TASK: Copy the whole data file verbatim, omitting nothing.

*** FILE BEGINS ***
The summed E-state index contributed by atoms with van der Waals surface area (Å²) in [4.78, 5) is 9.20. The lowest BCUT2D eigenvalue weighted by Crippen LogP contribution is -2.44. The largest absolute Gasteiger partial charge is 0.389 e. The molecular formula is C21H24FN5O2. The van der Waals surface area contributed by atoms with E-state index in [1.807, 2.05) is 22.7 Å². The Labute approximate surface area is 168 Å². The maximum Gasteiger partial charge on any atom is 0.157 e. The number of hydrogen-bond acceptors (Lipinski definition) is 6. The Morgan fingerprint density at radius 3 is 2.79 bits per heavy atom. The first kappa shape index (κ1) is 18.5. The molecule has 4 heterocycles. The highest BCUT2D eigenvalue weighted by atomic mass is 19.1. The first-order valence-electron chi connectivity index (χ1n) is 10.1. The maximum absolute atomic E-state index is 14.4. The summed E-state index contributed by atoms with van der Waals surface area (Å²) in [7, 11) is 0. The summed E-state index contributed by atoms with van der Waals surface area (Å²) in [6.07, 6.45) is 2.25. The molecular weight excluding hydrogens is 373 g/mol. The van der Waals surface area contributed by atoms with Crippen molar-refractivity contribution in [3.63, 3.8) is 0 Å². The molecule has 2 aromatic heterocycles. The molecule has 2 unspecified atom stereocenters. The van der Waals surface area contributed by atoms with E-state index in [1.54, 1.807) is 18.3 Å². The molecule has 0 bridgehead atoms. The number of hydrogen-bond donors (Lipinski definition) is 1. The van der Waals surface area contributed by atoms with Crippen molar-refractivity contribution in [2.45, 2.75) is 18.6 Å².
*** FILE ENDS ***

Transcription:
The summed E-state index contributed by atoms with van der Waals surface area (Å²) in [4.78, 5) is 9.20. The lowest BCUT2D eigenvalue weighted by Crippen LogP contribution is -2.44. The largest absolute Gasteiger partial charge is 0.389 e. The molecular formula is C21H24FN5O2. The van der Waals surface area contributed by atoms with E-state index in [1.807, 2.05) is 22.7 Å². The Labute approximate surface area is 168 Å². The maximum Gasteiger partial charge on any atom is 0.157 e. The number of hydrogen-bond acceptors (Lipinski definition) is 6. The Morgan fingerprint density at radius 3 is 2.79 bits per heavy atom. The first kappa shape index (κ1) is 18.5. The molecule has 4 heterocycles. The highest BCUT2D eigenvalue weighted by atomic mass is 19.1. The first-order valence-electron chi connectivity index (χ1n) is 10.1. The maximum absolute atomic E-state index is 14.4. The summed E-state index contributed by atoms with van der Waals surface area (Å²) in [7, 11) is 0. The summed E-state index contributed by atoms with van der Waals surface area (Å²) in [6.07, 6.45) is 2.25. The molecular weight excluding hydrogens is 373 g/mol. The van der Waals surface area contributed by atoms with Crippen molar-refractivity contribution in [3.63, 3.8) is 0 Å². The molecule has 2 aromatic heterocycles. The molecule has 2 unspecified atom stereocenters. The van der Waals surface area contributed by atoms with E-state index in [1.54, 1.807) is 18.3 Å². The molecule has 0 bridgehead atoms. The number of hydrogen-bond donors (Lipinski definition) is 1. The van der Waals surface area contributed by atoms with Crippen molar-refractivity contribution in [2.45, 2.75) is 18.6 Å².